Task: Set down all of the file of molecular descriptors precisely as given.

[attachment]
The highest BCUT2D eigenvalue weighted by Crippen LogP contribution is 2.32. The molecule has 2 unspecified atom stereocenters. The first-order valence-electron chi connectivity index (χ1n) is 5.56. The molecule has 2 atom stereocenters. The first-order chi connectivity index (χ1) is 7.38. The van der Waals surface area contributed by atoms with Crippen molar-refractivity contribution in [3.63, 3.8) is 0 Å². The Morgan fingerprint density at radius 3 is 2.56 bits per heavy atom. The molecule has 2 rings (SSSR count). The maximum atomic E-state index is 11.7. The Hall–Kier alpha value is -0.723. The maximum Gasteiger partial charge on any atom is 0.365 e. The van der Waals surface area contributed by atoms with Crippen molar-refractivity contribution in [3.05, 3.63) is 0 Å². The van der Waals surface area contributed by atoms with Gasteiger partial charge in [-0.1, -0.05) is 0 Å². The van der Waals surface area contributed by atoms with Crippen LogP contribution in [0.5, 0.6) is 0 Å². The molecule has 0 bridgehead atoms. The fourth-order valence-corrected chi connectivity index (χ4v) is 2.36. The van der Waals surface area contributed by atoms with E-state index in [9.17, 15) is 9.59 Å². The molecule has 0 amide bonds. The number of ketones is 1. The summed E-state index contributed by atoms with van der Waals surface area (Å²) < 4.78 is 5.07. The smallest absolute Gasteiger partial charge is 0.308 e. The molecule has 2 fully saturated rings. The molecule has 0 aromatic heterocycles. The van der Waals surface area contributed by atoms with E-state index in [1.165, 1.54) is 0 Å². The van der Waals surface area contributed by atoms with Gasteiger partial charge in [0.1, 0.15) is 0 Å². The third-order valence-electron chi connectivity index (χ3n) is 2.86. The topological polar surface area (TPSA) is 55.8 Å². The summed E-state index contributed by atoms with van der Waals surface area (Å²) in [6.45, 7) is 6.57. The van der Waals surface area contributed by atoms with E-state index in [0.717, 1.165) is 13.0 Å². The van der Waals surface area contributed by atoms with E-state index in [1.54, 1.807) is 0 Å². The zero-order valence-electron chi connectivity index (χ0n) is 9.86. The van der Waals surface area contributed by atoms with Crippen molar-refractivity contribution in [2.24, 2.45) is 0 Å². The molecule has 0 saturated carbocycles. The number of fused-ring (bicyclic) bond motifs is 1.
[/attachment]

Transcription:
The highest BCUT2D eigenvalue weighted by Crippen LogP contribution is 2.32. The molecule has 2 unspecified atom stereocenters. The first-order valence-electron chi connectivity index (χ1n) is 5.56. The molecule has 2 atom stereocenters. The first-order chi connectivity index (χ1) is 7.38. The van der Waals surface area contributed by atoms with Crippen molar-refractivity contribution in [3.63, 3.8) is 0 Å². The Morgan fingerprint density at radius 3 is 2.56 bits per heavy atom. The molecule has 2 rings (SSSR count). The maximum atomic E-state index is 11.7. The Hall–Kier alpha value is -0.723. The maximum Gasteiger partial charge on any atom is 0.365 e. The van der Waals surface area contributed by atoms with Crippen molar-refractivity contribution in [3.05, 3.63) is 0 Å². The van der Waals surface area contributed by atoms with Gasteiger partial charge in [-0.1, -0.05) is 0 Å². The van der Waals surface area contributed by atoms with Crippen LogP contribution in [0.5, 0.6) is 0 Å². The molecule has 0 bridgehead atoms. The fourth-order valence-corrected chi connectivity index (χ4v) is 2.36. The van der Waals surface area contributed by atoms with E-state index in [9.17, 15) is 9.59 Å². The molecule has 0 amide bonds. The number of ketones is 1. The summed E-state index contributed by atoms with van der Waals surface area (Å²) < 4.78 is 5.07. The smallest absolute Gasteiger partial charge is 0.308 e. The molecule has 2 fully saturated rings. The molecule has 0 aromatic heterocycles. The van der Waals surface area contributed by atoms with E-state index in [1.165, 1.54) is 0 Å². The van der Waals surface area contributed by atoms with Gasteiger partial charge in [0.1, 0.15) is 0 Å². The third-order valence-electron chi connectivity index (χ3n) is 2.86. The topological polar surface area (TPSA) is 55.8 Å². The summed E-state index contributed by atoms with van der Waals surface area (Å²) in [6.45, 7) is 6.57. The van der Waals surface area contributed by atoms with E-state index in [0.717, 1.165) is 13.0 Å². The van der Waals surface area contributed by atoms with E-state index in [1.54, 1.807) is 0 Å². The zero-order valence-electron chi connectivity index (χ0n) is 9.86. The van der Waals surface area contributed by atoms with Crippen molar-refractivity contribution in [2.24, 2.45) is 0 Å². The molecule has 0 saturated carbocycles. The number of fused-ring (bicyclic) bond motifs is 1.